June 9th, 2021
Guest blogger Anna Sharratt is the Executive Director of Free Forest School, an organization working to empower caregivers to get outside with their kids. Providing creative, low-budget ways to open up access to unstructured outdoor play has been the focus of Free Forest School since 2015. In this post, Anna showcases three families who are living and breathing examples of this fantastic national nature play movement.
As a parent, it came naturally to bring my kids outside. But what I didn't realize was the value of unstructured play. I gleaned this over time, watching my kids and observing other, more experienced parents who had discovered the magic of stepping back to let their kids play and explore. I came to see that kids are wired to learn through outdoor play, and that the main role of caregivers is to create time and space for them to do so. These three families are doing an amazing job creating opportunities for their kids to get outside, learning and growing together outdoors.
Little Leaders in Virginia
“Follow the kids.” When it comes to navigating the outdoors with little ones, these are words of advice that Karen Vaichus (who goes by K) lives by. As a mom of three kiddos— Evie (3), Seth (almost 2), and Bella (2 months)—K has seen the value in letting them lead without too much intervention from adults. Kids are naturally curious, and when that curiosity becomes the guidepost for your time outdoors, it can open up a world of possibility and exploration. When adults “do less and observe more,” as K quotes early childhood educator Magda Gerber, they greenlight that innate curiosity to take the lead.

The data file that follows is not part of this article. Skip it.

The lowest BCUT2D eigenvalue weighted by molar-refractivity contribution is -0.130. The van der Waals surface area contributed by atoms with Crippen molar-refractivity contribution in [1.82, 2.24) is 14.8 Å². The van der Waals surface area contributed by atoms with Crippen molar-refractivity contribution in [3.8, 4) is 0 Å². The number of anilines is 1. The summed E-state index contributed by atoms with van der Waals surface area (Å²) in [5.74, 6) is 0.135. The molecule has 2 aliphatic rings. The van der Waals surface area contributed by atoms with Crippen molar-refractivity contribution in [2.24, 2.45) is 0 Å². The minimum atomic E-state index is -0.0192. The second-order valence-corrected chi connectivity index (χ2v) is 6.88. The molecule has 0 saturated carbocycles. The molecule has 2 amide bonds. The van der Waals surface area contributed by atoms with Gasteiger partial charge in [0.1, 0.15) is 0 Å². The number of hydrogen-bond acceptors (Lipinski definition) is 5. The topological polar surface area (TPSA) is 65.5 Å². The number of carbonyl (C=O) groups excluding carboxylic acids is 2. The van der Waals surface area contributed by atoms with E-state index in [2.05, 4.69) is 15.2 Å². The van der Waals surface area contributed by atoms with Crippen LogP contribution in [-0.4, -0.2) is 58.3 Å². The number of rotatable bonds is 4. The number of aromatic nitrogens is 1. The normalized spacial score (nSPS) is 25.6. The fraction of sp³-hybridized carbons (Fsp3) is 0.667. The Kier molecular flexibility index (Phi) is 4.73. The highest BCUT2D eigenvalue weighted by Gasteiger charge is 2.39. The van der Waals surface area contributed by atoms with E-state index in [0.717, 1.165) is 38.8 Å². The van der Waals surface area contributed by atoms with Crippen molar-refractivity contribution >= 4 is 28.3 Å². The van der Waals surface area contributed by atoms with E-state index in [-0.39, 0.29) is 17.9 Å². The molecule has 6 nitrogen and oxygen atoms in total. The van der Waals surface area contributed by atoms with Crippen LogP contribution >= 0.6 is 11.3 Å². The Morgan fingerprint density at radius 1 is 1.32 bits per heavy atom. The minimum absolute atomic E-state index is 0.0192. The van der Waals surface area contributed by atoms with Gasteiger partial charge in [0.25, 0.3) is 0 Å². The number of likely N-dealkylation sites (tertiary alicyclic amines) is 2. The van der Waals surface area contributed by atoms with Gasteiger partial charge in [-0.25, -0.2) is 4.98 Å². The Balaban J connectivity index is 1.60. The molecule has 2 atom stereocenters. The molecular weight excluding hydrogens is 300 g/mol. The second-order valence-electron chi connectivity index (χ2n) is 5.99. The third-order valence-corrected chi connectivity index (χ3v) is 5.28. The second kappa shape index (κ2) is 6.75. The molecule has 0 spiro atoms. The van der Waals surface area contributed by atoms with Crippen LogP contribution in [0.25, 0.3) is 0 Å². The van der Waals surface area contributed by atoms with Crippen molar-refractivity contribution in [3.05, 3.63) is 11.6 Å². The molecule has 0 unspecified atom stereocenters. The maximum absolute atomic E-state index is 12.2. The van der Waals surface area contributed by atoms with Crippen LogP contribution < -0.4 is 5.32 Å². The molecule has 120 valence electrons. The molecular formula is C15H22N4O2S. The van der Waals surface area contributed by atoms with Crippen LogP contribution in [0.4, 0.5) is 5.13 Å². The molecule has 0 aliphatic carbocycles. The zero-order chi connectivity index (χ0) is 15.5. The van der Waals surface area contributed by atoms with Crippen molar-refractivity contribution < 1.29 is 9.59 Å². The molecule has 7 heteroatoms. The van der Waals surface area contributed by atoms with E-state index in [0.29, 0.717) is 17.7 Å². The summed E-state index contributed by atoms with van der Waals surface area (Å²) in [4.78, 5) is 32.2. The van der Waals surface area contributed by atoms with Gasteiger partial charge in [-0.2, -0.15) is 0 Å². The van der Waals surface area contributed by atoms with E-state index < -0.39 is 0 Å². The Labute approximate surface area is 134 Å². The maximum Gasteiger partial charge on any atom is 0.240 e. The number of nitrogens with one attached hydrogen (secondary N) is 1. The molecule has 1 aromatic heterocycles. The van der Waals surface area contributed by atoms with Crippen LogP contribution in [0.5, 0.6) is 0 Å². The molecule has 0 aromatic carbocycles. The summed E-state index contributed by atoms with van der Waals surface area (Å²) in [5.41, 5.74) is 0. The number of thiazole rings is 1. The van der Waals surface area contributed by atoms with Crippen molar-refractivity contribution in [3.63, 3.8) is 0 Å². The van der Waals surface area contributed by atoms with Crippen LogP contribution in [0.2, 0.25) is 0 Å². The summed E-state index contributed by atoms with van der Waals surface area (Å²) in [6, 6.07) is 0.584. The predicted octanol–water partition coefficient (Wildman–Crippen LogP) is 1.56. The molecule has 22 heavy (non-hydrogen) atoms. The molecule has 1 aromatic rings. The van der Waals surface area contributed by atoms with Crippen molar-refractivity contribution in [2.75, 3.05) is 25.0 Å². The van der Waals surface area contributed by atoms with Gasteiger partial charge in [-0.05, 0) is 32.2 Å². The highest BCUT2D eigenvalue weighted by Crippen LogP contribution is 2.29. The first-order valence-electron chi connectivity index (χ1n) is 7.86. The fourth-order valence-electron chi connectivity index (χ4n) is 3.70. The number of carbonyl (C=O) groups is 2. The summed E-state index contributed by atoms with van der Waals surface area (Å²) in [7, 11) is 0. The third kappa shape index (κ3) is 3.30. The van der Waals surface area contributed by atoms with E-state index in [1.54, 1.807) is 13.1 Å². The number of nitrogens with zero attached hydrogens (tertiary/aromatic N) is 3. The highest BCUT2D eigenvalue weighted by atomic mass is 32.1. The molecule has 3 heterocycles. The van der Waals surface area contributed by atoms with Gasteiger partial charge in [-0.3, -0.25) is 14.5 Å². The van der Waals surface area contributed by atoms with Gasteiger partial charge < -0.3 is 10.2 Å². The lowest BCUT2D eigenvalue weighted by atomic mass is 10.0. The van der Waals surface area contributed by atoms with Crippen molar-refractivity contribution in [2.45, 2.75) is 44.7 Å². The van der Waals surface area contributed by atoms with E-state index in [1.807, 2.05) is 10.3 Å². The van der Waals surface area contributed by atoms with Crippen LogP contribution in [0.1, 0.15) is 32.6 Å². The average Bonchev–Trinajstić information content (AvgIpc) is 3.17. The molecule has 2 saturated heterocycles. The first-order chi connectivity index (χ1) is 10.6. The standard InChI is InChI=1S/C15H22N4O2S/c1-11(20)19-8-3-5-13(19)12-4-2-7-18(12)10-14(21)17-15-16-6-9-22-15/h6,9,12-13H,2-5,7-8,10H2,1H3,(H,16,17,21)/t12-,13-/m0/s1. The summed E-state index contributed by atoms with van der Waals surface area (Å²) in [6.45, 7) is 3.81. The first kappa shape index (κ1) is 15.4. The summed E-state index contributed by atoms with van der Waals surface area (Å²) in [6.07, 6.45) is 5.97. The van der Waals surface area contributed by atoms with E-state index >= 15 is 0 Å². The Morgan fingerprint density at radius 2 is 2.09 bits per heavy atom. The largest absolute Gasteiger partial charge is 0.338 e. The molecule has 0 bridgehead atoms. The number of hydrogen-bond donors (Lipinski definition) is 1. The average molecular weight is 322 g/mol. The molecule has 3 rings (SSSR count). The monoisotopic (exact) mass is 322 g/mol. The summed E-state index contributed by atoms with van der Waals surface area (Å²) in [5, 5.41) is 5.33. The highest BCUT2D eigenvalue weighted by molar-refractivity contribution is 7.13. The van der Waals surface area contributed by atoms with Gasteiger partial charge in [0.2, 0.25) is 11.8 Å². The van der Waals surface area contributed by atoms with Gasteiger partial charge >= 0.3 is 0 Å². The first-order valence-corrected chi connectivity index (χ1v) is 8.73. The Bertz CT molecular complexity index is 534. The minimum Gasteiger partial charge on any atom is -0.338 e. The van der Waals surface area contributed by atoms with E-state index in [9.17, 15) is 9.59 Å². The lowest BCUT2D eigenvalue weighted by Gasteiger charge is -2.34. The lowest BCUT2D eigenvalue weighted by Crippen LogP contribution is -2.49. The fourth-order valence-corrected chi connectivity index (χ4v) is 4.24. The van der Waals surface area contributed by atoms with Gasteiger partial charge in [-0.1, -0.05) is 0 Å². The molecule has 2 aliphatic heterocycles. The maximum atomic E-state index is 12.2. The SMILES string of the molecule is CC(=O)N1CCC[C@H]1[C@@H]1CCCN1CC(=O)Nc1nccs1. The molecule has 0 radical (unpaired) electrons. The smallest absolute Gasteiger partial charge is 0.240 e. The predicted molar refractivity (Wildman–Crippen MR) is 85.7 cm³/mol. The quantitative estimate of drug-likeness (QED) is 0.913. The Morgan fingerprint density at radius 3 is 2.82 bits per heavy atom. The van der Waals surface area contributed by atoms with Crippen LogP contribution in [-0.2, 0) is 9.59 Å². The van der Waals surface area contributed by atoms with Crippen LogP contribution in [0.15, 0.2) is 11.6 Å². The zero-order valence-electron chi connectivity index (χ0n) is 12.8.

When exploring in nature, K suggests, “Go at their pace, even if you don’t get very far on the trail. Whatever the child finds worthwhile is worth our time and attention. Ask them questions but at the same time don’t say too much. Allow them to find their own path, and most of all, enjoy Mother Nature with them.”
Growing up in a busy city in Mexico, K didn’t always feel connected to the outdoors. It wasn’t until she was pregnant with Evie that K became a strong nature play advocate. Now living in Virginia and learning right along with her kids, K appreciates the benefits of nearby nature. “We have had so much fun setting up bird feeders, including a bluebird house, and we are in the process of making a bug hotel. I think the importance of outside time is so valuable and there is so much we can do with a small patch of land.”
Raising the Roots Boys in Minnesota